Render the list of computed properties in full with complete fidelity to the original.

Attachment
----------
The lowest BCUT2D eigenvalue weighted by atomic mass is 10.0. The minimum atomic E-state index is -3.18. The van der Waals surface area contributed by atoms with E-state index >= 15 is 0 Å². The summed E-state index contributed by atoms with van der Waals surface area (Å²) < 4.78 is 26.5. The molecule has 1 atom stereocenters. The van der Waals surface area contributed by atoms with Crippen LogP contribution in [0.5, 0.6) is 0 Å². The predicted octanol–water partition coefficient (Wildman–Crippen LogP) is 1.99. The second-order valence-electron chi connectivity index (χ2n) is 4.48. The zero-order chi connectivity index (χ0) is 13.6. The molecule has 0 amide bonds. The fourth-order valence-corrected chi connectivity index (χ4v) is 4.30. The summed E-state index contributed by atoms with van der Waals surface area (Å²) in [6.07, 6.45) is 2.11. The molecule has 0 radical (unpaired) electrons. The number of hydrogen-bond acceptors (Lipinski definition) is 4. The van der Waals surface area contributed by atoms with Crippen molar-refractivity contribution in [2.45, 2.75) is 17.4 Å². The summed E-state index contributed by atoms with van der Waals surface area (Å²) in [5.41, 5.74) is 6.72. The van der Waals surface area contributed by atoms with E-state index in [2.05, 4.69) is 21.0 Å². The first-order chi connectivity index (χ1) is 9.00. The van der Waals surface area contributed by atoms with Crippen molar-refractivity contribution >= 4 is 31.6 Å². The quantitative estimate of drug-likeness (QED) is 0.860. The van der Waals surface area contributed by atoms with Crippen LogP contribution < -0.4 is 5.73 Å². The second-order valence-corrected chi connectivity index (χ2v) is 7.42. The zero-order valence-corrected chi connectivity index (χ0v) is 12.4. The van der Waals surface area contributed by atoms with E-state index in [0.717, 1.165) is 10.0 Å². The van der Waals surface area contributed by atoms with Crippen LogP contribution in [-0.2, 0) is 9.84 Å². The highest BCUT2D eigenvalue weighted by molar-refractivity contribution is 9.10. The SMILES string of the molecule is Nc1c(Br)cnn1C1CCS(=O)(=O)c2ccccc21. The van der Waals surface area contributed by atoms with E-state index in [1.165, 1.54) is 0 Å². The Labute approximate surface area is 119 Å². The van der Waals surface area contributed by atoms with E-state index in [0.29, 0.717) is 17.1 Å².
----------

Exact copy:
The lowest BCUT2D eigenvalue weighted by atomic mass is 10.0. The minimum atomic E-state index is -3.18. The van der Waals surface area contributed by atoms with E-state index >= 15 is 0 Å². The summed E-state index contributed by atoms with van der Waals surface area (Å²) < 4.78 is 26.5. The molecule has 1 atom stereocenters. The van der Waals surface area contributed by atoms with Crippen LogP contribution in [0.5, 0.6) is 0 Å². The predicted octanol–water partition coefficient (Wildman–Crippen LogP) is 1.99. The second-order valence-electron chi connectivity index (χ2n) is 4.48. The zero-order chi connectivity index (χ0) is 13.6. The molecule has 0 amide bonds. The fourth-order valence-corrected chi connectivity index (χ4v) is 4.30. The summed E-state index contributed by atoms with van der Waals surface area (Å²) in [6.07, 6.45) is 2.11. The molecule has 0 radical (unpaired) electrons. The number of hydrogen-bond acceptors (Lipinski definition) is 4. The van der Waals surface area contributed by atoms with Crippen molar-refractivity contribution in [2.45, 2.75) is 17.4 Å². The summed E-state index contributed by atoms with van der Waals surface area (Å²) in [5.41, 5.74) is 6.72. The van der Waals surface area contributed by atoms with E-state index in [2.05, 4.69) is 21.0 Å². The first-order chi connectivity index (χ1) is 9.00. The van der Waals surface area contributed by atoms with Crippen molar-refractivity contribution >= 4 is 31.6 Å². The quantitative estimate of drug-likeness (QED) is 0.860. The van der Waals surface area contributed by atoms with Crippen LogP contribution < -0.4 is 5.73 Å². The second-order valence-corrected chi connectivity index (χ2v) is 7.42. The zero-order valence-corrected chi connectivity index (χ0v) is 12.4. The van der Waals surface area contributed by atoms with E-state index in [0.717, 1.165) is 10.0 Å². The van der Waals surface area contributed by atoms with Crippen LogP contribution in [-0.2, 0) is 9.84 Å². The highest BCUT2D eigenvalue weighted by molar-refractivity contribution is 9.10. The SMILES string of the molecule is Nc1c(Br)cnn1C1CCS(=O)(=O)c2ccccc21. The van der Waals surface area contributed by atoms with E-state index in [1.165, 1.54) is 0 Å². The Labute approximate surface area is 119 Å². The van der Waals surface area contributed by atoms with E-state index in [0.29, 0.717) is 17.1 Å².